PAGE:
Like many tributes, I thought it would be best to begin by reminiscing about the first time I heard Whitney's voice--that perfect, pure, powerful, awe-inspiring instrument--The Voice. But as I tried to conjure that first note, lyric and image, and where I was and what I was doing, for some reason I couldn't. However, it is not due to a sudden flash of amnesia. It is because I cannot genuinely recall a time when I didn't hear Whitney's voice. There's no point in my 25 years that I can't remember listening to her.
As with many a gay boy of my generation, my introduction to Whitney Houston came courtesy of my mother, who would play her cassettes (yes, cassettes!) of The Bodyguard, Whitney Houston and I'm Your Baby Tonight constantly. Whether we were at home or in the car, "Saving All My Love For You," "The Greatest Love of All," "All The Man I Need" "Run To You," "Shoop," "I Have Nothing" and of course "I Will Always Love You" were on constant repeat in my head, where they have stayed ever since. Although I embraced other divas and musical styles, I always came back to Whitney's music. Like an old friend or ex-lover, we may have lost touch or agreed to see other people, but we still hooked up from time to time. And I never felt cheated.
To this day, I can duplicate many of Whitney's vocal flourishes and runs verbatim. Even when I'm singing to someone's else music, a bit of her style always creeps in. Her voice and persona are ingrained in my psyche. She is the best vocal teacher I never had.
There's no need to run down Whitney's full chart/award history--the American Music Awards, the Grammys, the seven straight number ones--we know she swept the industry like a force of nature. But some oft-repeated "facts" need to be revised. Today, the popular tale of her career is that Whitney, while coming from a soul tradition of her mother Cissy and her godmother Aretha, was turned into a bland pop product by Clive Davis and that while vocally gifted, she lacked any fire or passion. Pardon my french but that's bullshit. While it's true that her phenomenal voice was reined on her records, all you have to do is search YouTube to know live performance is where Whitney really shined and her soul came bursting out.
At her peak, Whitney could sing the same song five or ten different ways and every performance would single worthy. How many American Idol wannabes can say the same? Who else could make a hit of The Star Spangled Banner? Who else could turn pansy ass tracks like "How Will I Know" and "I Wanna Dance With Somebody" into full on pop anthems? Yes she could belt, but her talents for improvisation, lyrical/song interpretation, vocal control and melisma were almost unparalleled. Simply put, Whitney was/is your favorite singer's favorite singer, and the line of divas influenced by her--Mariah, Celine, Mary J, Jennifer Hudson, Christina Aguilera, Beyonce, Leona Lewis--is too long to mention. She is the reason big voiced, gospel-influenced vocals became standard in mainstream pop. She, along with Diana and Janet, is also the reason that black female pop stars can enjoy such widespread mainstream success in both music and film, and land on the covers of Vanity Fair, Vogue, Rolling Stone, Elle and other magazines.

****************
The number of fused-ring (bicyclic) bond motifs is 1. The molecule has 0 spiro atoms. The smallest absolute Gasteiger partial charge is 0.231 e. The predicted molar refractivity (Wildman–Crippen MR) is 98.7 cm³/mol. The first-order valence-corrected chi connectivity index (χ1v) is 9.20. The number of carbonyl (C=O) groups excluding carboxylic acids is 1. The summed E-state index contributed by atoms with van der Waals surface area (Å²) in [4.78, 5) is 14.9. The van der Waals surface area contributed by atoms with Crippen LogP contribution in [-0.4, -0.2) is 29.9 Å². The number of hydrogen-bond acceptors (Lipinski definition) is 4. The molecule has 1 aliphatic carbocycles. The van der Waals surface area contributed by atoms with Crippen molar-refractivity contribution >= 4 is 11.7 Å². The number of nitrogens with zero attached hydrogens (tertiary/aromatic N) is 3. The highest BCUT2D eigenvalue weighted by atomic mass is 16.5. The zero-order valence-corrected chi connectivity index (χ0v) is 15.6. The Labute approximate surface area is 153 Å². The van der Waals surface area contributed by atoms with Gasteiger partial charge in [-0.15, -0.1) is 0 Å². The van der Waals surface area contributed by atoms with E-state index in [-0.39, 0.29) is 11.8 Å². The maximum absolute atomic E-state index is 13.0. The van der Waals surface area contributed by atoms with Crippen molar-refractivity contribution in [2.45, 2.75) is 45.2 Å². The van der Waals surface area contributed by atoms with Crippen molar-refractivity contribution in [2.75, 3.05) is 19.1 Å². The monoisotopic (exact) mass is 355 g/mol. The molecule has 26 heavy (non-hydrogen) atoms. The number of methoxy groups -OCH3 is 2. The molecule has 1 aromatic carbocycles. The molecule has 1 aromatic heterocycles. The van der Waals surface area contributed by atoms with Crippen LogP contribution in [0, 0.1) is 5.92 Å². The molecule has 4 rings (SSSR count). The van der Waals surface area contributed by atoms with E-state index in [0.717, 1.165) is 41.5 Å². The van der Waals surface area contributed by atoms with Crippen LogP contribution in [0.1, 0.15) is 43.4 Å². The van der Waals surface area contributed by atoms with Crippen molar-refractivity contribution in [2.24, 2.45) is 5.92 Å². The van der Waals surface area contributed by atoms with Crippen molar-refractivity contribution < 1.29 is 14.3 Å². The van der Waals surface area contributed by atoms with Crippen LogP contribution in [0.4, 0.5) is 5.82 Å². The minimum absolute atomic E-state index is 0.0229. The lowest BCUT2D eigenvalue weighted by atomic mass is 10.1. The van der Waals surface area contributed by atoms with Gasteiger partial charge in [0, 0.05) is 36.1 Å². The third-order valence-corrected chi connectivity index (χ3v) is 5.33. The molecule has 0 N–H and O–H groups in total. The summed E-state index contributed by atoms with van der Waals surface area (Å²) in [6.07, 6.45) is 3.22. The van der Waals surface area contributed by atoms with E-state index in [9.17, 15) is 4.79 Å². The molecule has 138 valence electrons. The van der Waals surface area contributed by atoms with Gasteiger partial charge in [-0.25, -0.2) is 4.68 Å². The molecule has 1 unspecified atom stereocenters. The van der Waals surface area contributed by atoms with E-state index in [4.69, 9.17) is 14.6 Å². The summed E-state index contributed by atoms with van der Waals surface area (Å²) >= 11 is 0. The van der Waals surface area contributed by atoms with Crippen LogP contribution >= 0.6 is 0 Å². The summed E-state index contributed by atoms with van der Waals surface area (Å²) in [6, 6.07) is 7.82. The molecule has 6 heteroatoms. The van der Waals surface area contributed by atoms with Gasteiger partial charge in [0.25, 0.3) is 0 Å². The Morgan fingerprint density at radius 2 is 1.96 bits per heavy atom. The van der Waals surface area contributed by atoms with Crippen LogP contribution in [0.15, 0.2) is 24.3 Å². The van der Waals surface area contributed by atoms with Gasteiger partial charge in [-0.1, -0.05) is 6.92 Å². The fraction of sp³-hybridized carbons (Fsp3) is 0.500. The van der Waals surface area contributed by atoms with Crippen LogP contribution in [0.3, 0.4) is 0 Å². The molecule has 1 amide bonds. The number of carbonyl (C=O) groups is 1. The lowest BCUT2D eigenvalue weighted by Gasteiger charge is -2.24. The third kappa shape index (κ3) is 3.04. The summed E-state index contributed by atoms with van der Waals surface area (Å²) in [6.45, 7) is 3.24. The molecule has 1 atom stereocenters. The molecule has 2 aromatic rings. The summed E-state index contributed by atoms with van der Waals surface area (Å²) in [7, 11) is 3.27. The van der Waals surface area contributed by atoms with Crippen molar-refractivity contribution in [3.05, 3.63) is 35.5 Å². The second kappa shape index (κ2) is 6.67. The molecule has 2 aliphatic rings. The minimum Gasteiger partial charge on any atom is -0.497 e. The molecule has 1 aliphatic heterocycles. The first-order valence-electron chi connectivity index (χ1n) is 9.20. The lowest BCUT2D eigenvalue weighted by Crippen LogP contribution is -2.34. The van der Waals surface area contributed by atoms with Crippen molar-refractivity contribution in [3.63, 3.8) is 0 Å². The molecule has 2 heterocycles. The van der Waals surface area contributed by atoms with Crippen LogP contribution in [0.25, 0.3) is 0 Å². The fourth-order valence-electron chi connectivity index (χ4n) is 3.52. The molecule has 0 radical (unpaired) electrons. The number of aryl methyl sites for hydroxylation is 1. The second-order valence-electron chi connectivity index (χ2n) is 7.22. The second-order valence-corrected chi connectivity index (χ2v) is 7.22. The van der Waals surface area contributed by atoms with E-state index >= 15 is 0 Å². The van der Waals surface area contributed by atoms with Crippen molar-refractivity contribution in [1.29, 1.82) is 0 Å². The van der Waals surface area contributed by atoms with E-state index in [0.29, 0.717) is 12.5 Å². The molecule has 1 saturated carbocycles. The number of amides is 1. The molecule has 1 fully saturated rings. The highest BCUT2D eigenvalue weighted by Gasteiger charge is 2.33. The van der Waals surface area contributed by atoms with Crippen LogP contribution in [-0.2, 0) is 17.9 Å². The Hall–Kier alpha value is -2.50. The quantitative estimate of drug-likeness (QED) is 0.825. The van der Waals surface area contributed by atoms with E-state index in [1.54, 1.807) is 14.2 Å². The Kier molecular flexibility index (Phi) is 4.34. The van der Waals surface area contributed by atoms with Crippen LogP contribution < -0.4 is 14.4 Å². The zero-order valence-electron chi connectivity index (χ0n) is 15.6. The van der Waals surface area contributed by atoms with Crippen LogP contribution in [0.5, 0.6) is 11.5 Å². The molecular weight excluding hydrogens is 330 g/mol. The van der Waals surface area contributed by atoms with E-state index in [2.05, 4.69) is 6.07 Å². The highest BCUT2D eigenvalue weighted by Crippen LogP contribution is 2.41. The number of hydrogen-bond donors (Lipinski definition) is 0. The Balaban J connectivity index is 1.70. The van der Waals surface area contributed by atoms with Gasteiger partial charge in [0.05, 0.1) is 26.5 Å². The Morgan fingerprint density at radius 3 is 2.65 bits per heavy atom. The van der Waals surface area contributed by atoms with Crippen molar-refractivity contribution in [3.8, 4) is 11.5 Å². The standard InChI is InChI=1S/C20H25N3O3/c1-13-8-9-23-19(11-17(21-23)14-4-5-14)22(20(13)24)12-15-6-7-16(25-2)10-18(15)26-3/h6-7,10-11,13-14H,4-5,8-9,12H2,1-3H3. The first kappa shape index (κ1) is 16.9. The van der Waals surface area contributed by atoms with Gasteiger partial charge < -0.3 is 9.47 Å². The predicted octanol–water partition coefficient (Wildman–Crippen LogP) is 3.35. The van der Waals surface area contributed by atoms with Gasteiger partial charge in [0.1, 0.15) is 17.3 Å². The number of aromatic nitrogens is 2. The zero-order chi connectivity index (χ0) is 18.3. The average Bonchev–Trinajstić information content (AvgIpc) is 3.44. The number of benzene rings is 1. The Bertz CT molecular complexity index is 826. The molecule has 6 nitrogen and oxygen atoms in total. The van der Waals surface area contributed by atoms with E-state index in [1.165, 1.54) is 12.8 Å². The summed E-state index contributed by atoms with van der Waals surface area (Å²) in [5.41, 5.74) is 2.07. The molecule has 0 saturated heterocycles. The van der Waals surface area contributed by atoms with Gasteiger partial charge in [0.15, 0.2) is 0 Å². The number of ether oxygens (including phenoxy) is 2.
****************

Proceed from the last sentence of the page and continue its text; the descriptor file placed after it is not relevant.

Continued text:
I'll admit that I laughed at a MadTV sketch or two about Whitney, and chuckled while shaking my head at Being Bobby Brown. I could say that watching her downward spiral was so depressing that the only reaction was to laugh, but I'd be lying. But even though I chuckled at "crack is wack" and other cringe-worthy moments, all I had to do was pull up an old performance or listen to one of her songs and I was reminded of what I loved about her in the first place: that voice, and joy she luxuriated in while using it. It was what kept me hoping that she would work through her demons and come out the other side. For while it looked like a happy ending was on the horizon, with another rehab stint and a remake of Sparkle in the works. But for whatever reason, things didn't turn out that way, which makes hearing about her death feel even more like a punch in the gut.
While reading Twitter, posting lyrics with other fans and looking at all the condolences, someone asked why we only get upset about celebrity deaths when so many other unknowns are dying everyday. What I responded with, and what I believe, is that while everyone's life is important, celebrities live out their lives in a way that affects the masses, so when they die, the loss is felt that much more.
Stars--the biggest and best ones at least--work themselves into the inner cracks and crevices of our lives, the spaces where we are at our strongest or the most vulnerable. They irrevocably attached themselves to our happiest moments and saddest memories. At best, they inspire us to be better. At worst, they infuriate us and serve as scapegoats to make us feel better about our own shortcomings. So when they die, a part of us seems to go with them.
Whitney Houston is gone. A sad fact for her family, especially for Cissy, who will have to bury her daughter, and Bobby Kristina, who will have to go on without her mother. But ultimately she left her mark on the world, as we all aspire to do. Dorian Corey once astutely quipped, "If you shoot an arrow in the air and it goes real high, hooray for you." Hooray for Nippy.